by Brenna Hicks
For many kids, this time of year can be frustrating. They want to run outside and play, but the pollen count leaves them sniffling, sneezing and wheezing. What can you do to help? By minimizing their exposure to triggers, providing them with relief and offering some creative distractions, you can still make allergy season fun for the whole family.
There are a few simple things that can be implemented daily to reduce or prevent exposure to environmental allergens.
Check your filters.
Pollen and spores can get trapped in air conditioning filters, so set a specific day each month -- like the day you pay bills -- to change them.
Schedule indoor activities.
On days that the pollen count is significant (check the count here), keep kids inside during the early morning and dusk, when the air has the most allergens. Have fun games and projects in place.
Do an outfit change.
When kids come in from outside or come home from school, have them change their clothes immediately and wash off any residual pollen from their faces and hands.
Allergy flare-ups are inevitable, so it is helpful to keep a few tricks in your parenting toolbox.
Try saline solution.
It can safely rid eyes and nasal cavities of allergens. (Just remember to keep a box of tissues on hand for the post-application drip.)
Draw a warm bath.
It can provide soothing relief to itchy skin, and the steam may relieve congestion.
See your pediatrician.
Check to see if a prescription or OTC medication can provide relief during the worst of the season.
Kids live in the here and now, so trying to explain a concept like allergies can be difficult. In order for them to understand and take ownership of their allergies, involve them in the solution-making process.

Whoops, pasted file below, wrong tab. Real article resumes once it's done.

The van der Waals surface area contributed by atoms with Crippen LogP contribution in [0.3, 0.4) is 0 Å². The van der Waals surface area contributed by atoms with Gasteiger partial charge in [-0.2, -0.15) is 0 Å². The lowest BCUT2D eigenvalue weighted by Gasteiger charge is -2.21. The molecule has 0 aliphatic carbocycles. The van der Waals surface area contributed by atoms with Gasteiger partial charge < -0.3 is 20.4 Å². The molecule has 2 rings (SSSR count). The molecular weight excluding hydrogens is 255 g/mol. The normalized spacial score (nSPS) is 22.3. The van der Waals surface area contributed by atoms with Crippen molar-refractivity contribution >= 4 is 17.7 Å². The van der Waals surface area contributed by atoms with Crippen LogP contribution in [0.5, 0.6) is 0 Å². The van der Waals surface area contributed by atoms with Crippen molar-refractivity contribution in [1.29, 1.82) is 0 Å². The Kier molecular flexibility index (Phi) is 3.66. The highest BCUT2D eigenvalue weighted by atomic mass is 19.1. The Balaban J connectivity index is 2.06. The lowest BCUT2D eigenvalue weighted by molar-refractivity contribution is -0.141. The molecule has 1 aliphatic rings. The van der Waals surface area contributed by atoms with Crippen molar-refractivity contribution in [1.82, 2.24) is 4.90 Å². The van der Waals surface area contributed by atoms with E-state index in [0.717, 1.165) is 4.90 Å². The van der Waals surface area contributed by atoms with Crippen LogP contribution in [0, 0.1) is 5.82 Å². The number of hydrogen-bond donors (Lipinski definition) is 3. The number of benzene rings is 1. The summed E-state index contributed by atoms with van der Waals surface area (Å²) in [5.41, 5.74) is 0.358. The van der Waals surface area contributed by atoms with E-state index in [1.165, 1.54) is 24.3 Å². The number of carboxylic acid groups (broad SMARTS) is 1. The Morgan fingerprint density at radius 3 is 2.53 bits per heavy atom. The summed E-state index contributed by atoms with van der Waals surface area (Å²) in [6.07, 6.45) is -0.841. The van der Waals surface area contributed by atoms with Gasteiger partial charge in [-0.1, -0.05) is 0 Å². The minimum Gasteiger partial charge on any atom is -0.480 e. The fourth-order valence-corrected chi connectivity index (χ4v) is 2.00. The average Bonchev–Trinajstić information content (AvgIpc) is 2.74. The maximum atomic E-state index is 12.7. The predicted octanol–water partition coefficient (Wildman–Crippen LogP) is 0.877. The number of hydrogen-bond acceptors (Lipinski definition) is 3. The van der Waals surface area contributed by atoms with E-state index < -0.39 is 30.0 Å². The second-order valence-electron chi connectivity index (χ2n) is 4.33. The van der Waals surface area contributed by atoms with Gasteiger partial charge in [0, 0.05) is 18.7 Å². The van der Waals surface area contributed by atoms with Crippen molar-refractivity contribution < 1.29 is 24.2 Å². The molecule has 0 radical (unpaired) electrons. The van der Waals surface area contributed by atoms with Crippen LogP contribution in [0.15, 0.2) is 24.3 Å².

Ask for suggestions.
After identifying specific issues -- for instance, the pollen on shoes or higher count on windy days -- ask your child to think of ways to combat the problems. He might suggest leaving a shoe bin at the door or closing windows in gusty weather.
Assign a responsibility.
After realizing weather plays a large role in the impact of allergens, your child can become the family's meterologist. Every evening, have him report the next day's weather, so you can prep together.
Encourage him to share.
Telling their friends why they can't play outside at certain times can help empower your kids -- and makes the situation feel less frustrating.
Dress up their tissues.
With so much sneezing and sniffling, a box of tissues will become a staple for your children. Have your child personalize the box with paint, glitter or stickers so it seems more fun.
Build a fort.
If your kids are stuck inside, make them a special place: Build an elaborate fort with sheets, blankets and furniture. This can be their haven for storytelling, homework and imaginative play.
Suffering from spring fever? Have your child choose a special place, like the mall, museum or gym, once a week. This will give him something to look forward to during allergy season.